Trotter said gray wolves’ recovery in Michigan is a true success story, but more work needs to be done to fix the federal triggers that place species on or remove them from the ESL.

“The recovery of wolves in the Great Lakes Region has proven the effectiveness of the Endangered Species Act and what it was designed for,” Trotter said. “However, the process has also shed light on just how hard delisting a recovered population is and the lengths anti-hunters will go to through litigation to keep the species from being managed.”

In 2019, Michigan Attorney General Dana Nessel sent a letter to then-Secretary of Interior David Bernhardt suggesting that the USFWS delisting of wolves is unlawful and that the species should remain on the ESL. In 2018, Nessel was endorsed by the Humane Society Legislative Fund — a political action committee responsible for funding anti-hunting lobbyists, politicians and supporters.

Contradicting Nessel’s opinion, DNR Director Daniel Eichinger submitted comments on behalf of the department to the USFWS ahead of the recent delisting that “strongly supports the proposed rule to remove federal protections for gray wolves in the lower 48 United States where the population has recovered.”

While MUCC has not weighed in on the delisting across other regions of the U.S., we are confident the Great Lakes Region has met every restoration benchmark. 

Lawsuits, Public Sentiment and Resolutions

Much of the argument surrounding wolf management in Michigan centers around an anti-hunting agenda from organizations masquerading as conservationists.

The Humane Society of the United States (HSUS) and similar organizations have funneled significant resources from out-of-state donors into Michigan to try and influence public sentiment regarding wolves throughout the last decade.

The current lawsuit challenging the federal delisting was initiated by the Center for Biological Diversity, HSUS, Earthjustice, Sierra Club, National Parks Conservation Association, Oregon Wild and Defenders of Wildlife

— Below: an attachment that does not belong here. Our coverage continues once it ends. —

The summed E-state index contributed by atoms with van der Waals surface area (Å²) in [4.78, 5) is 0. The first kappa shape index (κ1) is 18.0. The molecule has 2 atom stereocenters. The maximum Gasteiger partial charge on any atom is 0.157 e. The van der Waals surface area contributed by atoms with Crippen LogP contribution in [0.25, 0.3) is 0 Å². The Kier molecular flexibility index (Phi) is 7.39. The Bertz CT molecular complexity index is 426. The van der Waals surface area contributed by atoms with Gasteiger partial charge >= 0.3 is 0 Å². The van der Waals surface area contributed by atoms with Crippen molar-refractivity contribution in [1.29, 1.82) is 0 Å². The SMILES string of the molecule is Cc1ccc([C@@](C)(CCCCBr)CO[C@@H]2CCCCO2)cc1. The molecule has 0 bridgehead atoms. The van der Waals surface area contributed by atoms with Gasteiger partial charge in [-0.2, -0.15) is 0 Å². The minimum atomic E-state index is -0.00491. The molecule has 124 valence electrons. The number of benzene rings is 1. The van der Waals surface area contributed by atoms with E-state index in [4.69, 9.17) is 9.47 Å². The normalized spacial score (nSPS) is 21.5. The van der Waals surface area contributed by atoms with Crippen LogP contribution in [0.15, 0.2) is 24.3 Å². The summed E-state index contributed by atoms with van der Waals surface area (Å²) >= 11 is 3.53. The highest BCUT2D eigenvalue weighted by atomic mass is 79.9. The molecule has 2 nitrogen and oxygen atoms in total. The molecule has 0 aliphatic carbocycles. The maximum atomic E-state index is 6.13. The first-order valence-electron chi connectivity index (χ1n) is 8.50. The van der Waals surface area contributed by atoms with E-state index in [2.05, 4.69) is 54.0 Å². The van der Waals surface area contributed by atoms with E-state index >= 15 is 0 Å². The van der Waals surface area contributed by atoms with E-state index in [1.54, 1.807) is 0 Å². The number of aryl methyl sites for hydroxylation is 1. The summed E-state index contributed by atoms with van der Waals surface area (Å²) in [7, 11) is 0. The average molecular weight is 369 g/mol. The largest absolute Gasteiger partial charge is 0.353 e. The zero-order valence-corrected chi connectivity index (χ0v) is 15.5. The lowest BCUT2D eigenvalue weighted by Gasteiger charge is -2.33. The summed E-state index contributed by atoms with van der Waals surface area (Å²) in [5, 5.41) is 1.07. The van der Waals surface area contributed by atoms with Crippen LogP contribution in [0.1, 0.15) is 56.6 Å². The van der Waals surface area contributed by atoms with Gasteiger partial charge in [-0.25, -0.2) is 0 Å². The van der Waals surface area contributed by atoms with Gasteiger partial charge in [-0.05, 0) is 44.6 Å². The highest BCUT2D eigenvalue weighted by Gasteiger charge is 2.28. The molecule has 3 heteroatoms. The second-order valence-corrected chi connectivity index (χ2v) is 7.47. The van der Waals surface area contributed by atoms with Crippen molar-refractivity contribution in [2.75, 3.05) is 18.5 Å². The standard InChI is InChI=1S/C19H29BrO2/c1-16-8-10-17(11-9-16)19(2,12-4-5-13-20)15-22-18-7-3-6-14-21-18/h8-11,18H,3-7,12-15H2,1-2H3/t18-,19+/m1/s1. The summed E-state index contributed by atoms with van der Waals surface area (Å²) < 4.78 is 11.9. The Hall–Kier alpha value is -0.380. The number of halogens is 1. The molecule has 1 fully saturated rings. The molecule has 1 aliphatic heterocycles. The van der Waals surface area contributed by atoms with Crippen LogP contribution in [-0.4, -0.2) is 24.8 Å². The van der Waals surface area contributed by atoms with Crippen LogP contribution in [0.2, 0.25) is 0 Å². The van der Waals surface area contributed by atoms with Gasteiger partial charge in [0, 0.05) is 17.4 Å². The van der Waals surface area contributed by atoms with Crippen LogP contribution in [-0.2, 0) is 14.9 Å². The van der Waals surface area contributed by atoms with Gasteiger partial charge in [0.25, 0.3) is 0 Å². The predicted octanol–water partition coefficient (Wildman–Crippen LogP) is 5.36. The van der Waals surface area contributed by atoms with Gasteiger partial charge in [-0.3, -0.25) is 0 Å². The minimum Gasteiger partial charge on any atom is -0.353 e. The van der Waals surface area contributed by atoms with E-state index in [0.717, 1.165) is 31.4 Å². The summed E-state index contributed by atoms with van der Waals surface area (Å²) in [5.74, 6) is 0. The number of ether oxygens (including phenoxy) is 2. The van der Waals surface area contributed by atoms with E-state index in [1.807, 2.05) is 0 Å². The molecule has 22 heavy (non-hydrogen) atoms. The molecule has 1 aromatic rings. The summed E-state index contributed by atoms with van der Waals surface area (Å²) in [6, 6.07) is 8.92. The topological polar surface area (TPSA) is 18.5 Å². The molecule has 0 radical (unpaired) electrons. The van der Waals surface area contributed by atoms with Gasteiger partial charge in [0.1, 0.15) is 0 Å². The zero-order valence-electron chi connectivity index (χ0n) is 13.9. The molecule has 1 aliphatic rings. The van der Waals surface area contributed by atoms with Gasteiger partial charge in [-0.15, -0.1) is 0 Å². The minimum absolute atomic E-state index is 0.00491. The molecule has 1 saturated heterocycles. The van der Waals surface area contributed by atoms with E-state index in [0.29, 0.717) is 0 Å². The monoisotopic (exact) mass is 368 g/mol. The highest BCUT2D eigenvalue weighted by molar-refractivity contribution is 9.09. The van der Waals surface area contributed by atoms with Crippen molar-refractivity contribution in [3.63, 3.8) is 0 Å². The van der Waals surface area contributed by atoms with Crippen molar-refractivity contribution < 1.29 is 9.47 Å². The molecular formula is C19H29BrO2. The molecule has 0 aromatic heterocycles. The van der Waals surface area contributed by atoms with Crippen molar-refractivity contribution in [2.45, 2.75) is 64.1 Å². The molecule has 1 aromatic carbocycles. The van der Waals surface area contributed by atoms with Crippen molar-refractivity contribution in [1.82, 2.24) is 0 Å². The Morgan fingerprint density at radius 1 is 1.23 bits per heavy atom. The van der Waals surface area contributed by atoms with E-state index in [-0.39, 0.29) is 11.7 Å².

Common messaging from these anti-hunting organizations anthropomorphizes wolves, focuses on the perceived cruelty of hunting or trapping instead of their intended use as a management tool, negates the North American Model of Wildlife Conservation and appeals to emotions rather than fact, Trotter said.

“Usage of terms like slaughter and carnage has become commonplace in propaganda pieces disseminated by these organizations,” Trotter said. “Trophy hunters is now a term being used by these organizations to define anyone who ethically harvests any animal in accordance with state and federal laws.”

Sen. Dayna Polehanki (D-Livonia), echoing anti-hunting sentiments, made inaccurate and unsubstantiated comments regarding trapping and wolves on the Senate floor Tuesday during her testimony on SR 15.

“Traps and snares can leave animals struggling and suffering for hours before they either slowly die or escape through self-amputation,” Polehanki said. “And traps can be triggered even if the target is not a wolf, which could leave protected species such as the bald eagle or even pets prone to being snared by a trap.”

Trapping has been an integral part of Michigan’s outdoor heritage prior to statehood and continues to be an effective management tool for conservationists. Trappers are required by law to check their traps regularly.

Polehanki’s claim that “protected” species, such as domestic pets and bald eagles, will fall victim to traps and suffer for hours or escape through self-amputation is not corroborated through science.

MUCC’s members have been clear through the organization’s grassroots-driven resolution process that they want wolves delisted and managed using hunting and trapping as a primary tool.  MUCC remains neutral on Sens. McBroom and Bumstead’s resolution calling for a 2021 hunt under the 2015 management plan.

“The issue at hand is the process by which season frameworks are set, which includes a thorough review of the science and an updated management plan from the advisory council,” Trotter said. “The cyclical listing and delisting through litigation is often compounded by inadequate or incomplete processes. While it could be completed more quickly, we need to adhere to the process to ensure a durable delisting and long-term management.”

Since 1937, MUCC has united citizens to conserve, protect and enhance Michigan’s natural resources and outdoor heritage – and we do so from Lansing to Washington D.C. Please join us today: